Depicting the official NFL football as waxing and waning moon phases
PLAYERS & TEAM EARNINGS

What We Lost When the NFL Gained a 17th Regular Season Game

The 2021 NFL campaign will feature 17 games over 18 weeks — whether it’s the best thing for the players (and the fans) or not.

One year ago, the National Football League’s new collective bargaining agreement passed with just 51.5% of the final vote following some serious, high-stakes debate between owners and players.

Though its most immediate change included broadening the playoff field with one extra Wild Card team per league, the NFLPA raised its loudest objections over a separate item: an option for the owners to expand the regular season from 16 games to 17, which Green Bay’s Aaron Rodgers protested as “never something to be negotiated.”

Well, AR12 ended up on the losing side. The controversial CBA was adopted, and it’s now official that the 2021 NFL regular season will include 17 games played out over 18 grueling weeks.

Just like Rodgers a year ago, Saints running back Alvin Kamara is far from alone in pushing back colorfully against the change. As it stands, 16 games are more than enough to ransack even an All-Pro athlete physically; Titans running back Derrick Henry is an absolute truck of a man and still only played 66% of available snaps last year.

And this says nothing of an expanded playoff setup that denies a long-guaranteed first-round bye to each conference’s No. 2 seed.

“As everybody knows, the 16-game season is already grueling enough on the body,” Bears wide receiver Allen Robinson said last year via the Chicago Tribune. “It becomes a long year.”

A long year that will require one half of the league to play more road games than home games for the first time ever.

For more profound reasons than merely a new CBA, the strain placed on NFL players in 2020 was far beyond that of 2019. Now, adding the additional regular season contest without also adding, say, an additional bye week — to say nothing of guaranteeing every player an additional chunk of salary — feels like a step backward from the standpoints of health, labor, and athlete empowerment.

In March, the NFL announced a new deal with its TV partners worth an incredible $113 billion over 11 years, promising a noticeable jump in revenue once the biggest changes kick in starting in 2023, as ESPN notes. The players’ split of league revenues won’t be less than 48% in 2021 now that the regular season has expanded, but the owners are still guaranteed the larger piece of the pie regardless.

And one crucial detail makes the whole thing that much more frustrating for the NFLPA.

It would make sense that each player would now earn one additional game check under the terms of the new deal, but that’s not what’s actually happening. It was widely reported in February that players would receive an extra 1/17th of their annual base salary at the end of the season — but this sum is capped at a maximum of $250,000.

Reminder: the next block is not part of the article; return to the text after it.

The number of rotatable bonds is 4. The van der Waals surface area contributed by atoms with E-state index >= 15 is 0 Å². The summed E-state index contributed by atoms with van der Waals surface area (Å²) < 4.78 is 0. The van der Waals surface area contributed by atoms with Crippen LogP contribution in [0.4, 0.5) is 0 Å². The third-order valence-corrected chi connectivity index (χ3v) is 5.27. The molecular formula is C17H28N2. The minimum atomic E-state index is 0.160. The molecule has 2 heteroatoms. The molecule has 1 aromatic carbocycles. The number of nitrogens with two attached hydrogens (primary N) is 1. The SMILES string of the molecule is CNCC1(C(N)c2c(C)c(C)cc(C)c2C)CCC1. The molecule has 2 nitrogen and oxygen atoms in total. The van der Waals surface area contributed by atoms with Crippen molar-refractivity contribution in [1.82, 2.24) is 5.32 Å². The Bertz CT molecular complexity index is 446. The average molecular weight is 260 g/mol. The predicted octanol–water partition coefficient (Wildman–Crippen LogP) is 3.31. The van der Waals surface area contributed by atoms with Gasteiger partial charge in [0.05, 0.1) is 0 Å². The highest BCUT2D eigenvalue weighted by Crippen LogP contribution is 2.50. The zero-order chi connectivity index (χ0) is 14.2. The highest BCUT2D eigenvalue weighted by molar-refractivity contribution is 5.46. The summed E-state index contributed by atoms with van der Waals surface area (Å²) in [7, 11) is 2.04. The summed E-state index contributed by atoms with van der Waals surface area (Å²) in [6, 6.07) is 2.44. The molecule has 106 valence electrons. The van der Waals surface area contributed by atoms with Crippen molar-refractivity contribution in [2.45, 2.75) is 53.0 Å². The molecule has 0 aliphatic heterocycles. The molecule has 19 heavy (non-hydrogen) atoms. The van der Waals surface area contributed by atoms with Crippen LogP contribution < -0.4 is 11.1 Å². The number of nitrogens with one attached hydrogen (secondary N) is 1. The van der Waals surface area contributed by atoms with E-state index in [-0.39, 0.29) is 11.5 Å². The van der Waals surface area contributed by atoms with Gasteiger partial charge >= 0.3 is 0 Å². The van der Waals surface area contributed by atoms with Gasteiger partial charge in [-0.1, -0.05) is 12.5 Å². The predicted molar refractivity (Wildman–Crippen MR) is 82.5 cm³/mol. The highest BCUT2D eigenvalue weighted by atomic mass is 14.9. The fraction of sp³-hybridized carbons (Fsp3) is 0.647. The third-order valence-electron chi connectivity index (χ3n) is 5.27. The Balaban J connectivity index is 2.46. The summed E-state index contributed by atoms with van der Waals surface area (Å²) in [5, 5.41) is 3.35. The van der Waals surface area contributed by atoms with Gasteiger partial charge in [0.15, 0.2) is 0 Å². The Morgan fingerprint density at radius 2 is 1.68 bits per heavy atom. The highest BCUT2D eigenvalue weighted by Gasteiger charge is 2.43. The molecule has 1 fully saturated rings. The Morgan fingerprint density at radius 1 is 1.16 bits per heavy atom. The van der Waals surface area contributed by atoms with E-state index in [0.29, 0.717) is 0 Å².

For reference, 1/17th of Titans quarterback Ryan Tannehill’s 2021 base salary is $1.44 million.

As an added frustration, the idea of a “game check” might not have any meaning to it all anymore. Salary payments will now be made over the course of a 36-week schedule rather than the previous standard of 17.

It’s obviously not just the star-level wage-earners who are hurt by this, but the setbacks don’t even stop there for those on the low end of the pay spectrum: NFL players making the league’s minimum salary for their level of service time are not eligible to receive the additional 1/17th payment at all.

With all this in mind, credit Chicago Bears owner George McCaskey for being the only one among his peers to note these shortcomings and vote accordingly.

Let’s play this out further. The number 17 is a bit awkward, right? What’s to stop the league from going to 18 games in 19 weeks by the time the next CBA rolls around? Television money makes the entire sports world go, after all. The league’s broadcast and streaming partners aren’t about to say no to an even bigger piece of the largesse if (when!) it’s put on the table.

To be fair, however, it’s hard to call the expansion something as simple as a cash grab given that the consumer demand for football is utterly massive and year-round. The rank-and-file of NFL fans are not exactly complaining about living in a world with a Week 18.

But even setting aside the obvious pitfalls these changes present for players, we can’t undersell that football fans could also be among those negatively affected.

Didn’t like that ankle and shoulder issues held Christian McCaffrey out of all but three games in 2020? The greater risk of wear and tear in 2021 and beyond, which stands to affect running backs with unique severity, only increases the chance that the fans in Charlotte might pay big bucks to see a game in which CMC gets DNP-rested Gregg Popovich-style.

A player’s relationship with his team is professional, but fandom is emotional. It’s a certain type of religious love. If snap count limits and strategic benchings in the interest of player recovery become breakout trends in the 17-game era, fans might just be the ones with the most to lose.

And there will be no going back to the way things were.

One day, the NFLPA and its members may enjoy a kind of influence on how the league operates that resembles what NBA players have now. That’s not quite the world we live in. All we can do in the meantime is hope that 16 wasn’t a magic number.

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